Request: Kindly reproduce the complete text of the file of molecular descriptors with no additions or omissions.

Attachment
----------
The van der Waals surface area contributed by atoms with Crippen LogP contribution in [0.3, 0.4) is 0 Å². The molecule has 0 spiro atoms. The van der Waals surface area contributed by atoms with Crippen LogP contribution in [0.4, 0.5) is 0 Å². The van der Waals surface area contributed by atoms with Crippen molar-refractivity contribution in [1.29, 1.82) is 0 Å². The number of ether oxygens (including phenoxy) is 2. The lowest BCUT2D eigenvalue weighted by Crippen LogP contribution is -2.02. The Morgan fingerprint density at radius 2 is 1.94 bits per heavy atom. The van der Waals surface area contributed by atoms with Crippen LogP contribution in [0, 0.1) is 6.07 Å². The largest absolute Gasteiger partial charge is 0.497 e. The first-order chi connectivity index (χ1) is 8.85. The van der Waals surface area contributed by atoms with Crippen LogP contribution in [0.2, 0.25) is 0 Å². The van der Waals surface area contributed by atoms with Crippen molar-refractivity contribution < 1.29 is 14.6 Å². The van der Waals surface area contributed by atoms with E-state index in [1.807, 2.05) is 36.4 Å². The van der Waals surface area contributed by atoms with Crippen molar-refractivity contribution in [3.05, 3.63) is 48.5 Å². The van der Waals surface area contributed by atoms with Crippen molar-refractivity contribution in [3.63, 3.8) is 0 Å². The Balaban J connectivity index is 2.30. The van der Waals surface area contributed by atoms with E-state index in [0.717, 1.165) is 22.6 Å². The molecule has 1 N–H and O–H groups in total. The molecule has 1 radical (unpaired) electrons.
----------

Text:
The van der Waals surface area contributed by atoms with Crippen LogP contribution in [0.3, 0.4) is 0 Å². The molecule has 0 spiro atoms. The van der Waals surface area contributed by atoms with Crippen LogP contribution in [0.4, 0.5) is 0 Å². The van der Waals surface area contributed by atoms with Crippen molar-refractivity contribution in [1.29, 1.82) is 0 Å². The number of ether oxygens (including phenoxy) is 2. The lowest BCUT2D eigenvalue weighted by Crippen LogP contribution is -2.02. The Morgan fingerprint density at radius 2 is 1.94 bits per heavy atom. The van der Waals surface area contributed by atoms with Crippen LogP contribution in [0, 0.1) is 6.07 Å². The largest absolute Gasteiger partial charge is 0.497 e. The first-order chi connectivity index (χ1) is 8.85. The van der Waals surface area contributed by atoms with Crippen LogP contribution in [0.2, 0.25) is 0 Å². The van der Waals surface area contributed by atoms with Crippen molar-refractivity contribution < 1.29 is 14.6 Å². The van der Waals surface area contributed by atoms with E-state index in [1.807, 2.05) is 36.4 Å². The van der Waals surface area contributed by atoms with Crippen molar-refractivity contribution in [3.05, 3.63) is 48.5 Å². The van der Waals surface area contributed by atoms with Crippen molar-refractivity contribution in [3.63, 3.8) is 0 Å². The Balaban J connectivity index is 2.30. The van der Waals surface area contributed by atoms with E-state index in [0.717, 1.165) is 22.6 Å². The molecule has 1 N–H and O–H groups in total. The molecule has 1 radical (unpaired) electrons.